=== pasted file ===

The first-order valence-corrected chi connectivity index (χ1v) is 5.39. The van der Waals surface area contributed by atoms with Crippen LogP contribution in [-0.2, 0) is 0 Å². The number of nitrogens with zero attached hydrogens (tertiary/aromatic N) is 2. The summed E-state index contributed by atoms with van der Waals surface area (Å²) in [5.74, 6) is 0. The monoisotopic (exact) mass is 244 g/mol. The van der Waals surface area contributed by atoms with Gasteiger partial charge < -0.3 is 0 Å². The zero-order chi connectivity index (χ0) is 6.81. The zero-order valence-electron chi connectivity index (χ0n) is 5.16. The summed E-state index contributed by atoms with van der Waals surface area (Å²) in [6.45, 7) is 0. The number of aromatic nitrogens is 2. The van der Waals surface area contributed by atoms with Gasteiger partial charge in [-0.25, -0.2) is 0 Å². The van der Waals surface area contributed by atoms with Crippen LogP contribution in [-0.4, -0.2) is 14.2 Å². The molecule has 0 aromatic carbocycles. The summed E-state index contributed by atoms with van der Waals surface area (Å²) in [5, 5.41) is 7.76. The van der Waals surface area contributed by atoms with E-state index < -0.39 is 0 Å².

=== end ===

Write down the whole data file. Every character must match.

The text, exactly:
The first-order valence-corrected chi connectivity index (χ1v) is 5.39. The van der Waals surface area contributed by atoms with Crippen LogP contribution in [-0.2, 0) is 0 Å². The number of nitrogens with zero attached hydrogens (tertiary/aromatic N) is 2. The summed E-state index contributed by atoms with van der Waals surface area (Å²) in [5.74, 6) is 0. The monoisotopic (exact) mass is 244 g/mol. The van der Waals surface area contributed by atoms with Gasteiger partial charge < -0.3 is 0 Å². The zero-order chi connectivity index (χ0) is 6.81. The zero-order valence-electron chi connectivity index (χ0n) is 5.16. The summed E-state index contributed by atoms with van der Waals surface area (Å²) in [6.45, 7) is 0. The number of aromatic nitrogens is 2. The van der Waals surface area contributed by atoms with Gasteiger partial charge in [-0.25, -0.2) is 0 Å². The van der Waals surface area contributed by atoms with Crippen LogP contribution in [-0.4, -0.2) is 14.2 Å². The molecule has 0 aromatic carbocycles. The summed E-state index contributed by atoms with van der Waals surface area (Å²) in [5, 5.41) is 7.76. The van der Waals surface area contributed by atoms with E-state index < -0.39 is 0 Å².